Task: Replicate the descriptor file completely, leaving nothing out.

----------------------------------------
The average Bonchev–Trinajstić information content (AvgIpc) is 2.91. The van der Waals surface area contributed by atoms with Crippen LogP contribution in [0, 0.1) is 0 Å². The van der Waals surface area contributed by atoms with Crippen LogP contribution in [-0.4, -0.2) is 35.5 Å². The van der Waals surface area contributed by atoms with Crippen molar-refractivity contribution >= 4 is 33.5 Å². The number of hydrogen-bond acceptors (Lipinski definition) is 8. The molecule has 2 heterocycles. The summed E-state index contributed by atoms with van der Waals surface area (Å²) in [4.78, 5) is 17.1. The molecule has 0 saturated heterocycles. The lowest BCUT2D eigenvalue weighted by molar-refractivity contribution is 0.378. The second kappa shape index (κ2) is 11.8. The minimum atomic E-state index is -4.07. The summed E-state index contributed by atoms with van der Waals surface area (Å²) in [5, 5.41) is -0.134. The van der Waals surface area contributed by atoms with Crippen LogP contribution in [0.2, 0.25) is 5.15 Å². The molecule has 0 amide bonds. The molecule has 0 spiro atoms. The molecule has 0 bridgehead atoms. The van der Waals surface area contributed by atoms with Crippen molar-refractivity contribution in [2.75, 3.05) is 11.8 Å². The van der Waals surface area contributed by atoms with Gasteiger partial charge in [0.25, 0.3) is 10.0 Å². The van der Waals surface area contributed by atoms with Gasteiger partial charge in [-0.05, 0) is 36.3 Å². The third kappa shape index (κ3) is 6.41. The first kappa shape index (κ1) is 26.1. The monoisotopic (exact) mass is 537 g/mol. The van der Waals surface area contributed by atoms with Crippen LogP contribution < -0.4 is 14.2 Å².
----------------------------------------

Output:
The average Bonchev–Trinajstić information content (AvgIpc) is 2.91. The van der Waals surface area contributed by atoms with Crippen LogP contribution in [0, 0.1) is 0 Å². The van der Waals surface area contributed by atoms with Crippen LogP contribution in [-0.4, -0.2) is 35.5 Å². The van der Waals surface area contributed by atoms with Crippen molar-refractivity contribution >= 4 is 33.5 Å². The number of hydrogen-bond acceptors (Lipinski definition) is 8. The molecule has 2 heterocycles. The summed E-state index contributed by atoms with van der Waals surface area (Å²) in [4.78, 5) is 17.1. The molecule has 0 saturated heterocycles. The lowest BCUT2D eigenvalue weighted by molar-refractivity contribution is 0.378. The second kappa shape index (κ2) is 11.8. The minimum atomic E-state index is -4.07. The summed E-state index contributed by atoms with van der Waals surface area (Å²) in [5, 5.41) is -0.134. The van der Waals surface area contributed by atoms with Crippen LogP contribution in [0.2, 0.25) is 5.15 Å². The molecule has 0 amide bonds. The molecule has 0 spiro atoms. The molecule has 0 bridgehead atoms. The van der Waals surface area contributed by atoms with Crippen molar-refractivity contribution in [2.75, 3.05) is 11.8 Å². The van der Waals surface area contributed by atoms with Gasteiger partial charge in [0.25, 0.3) is 10.0 Å². The van der Waals surface area contributed by atoms with Gasteiger partial charge in [-0.05, 0) is 36.3 Å². The third kappa shape index (κ3) is 6.41. The first kappa shape index (κ1) is 26.1. The monoisotopic (exact) mass is 537 g/mol. The van der Waals surface area contributed by atoms with Crippen LogP contribution < -0.4 is 14.2 Å².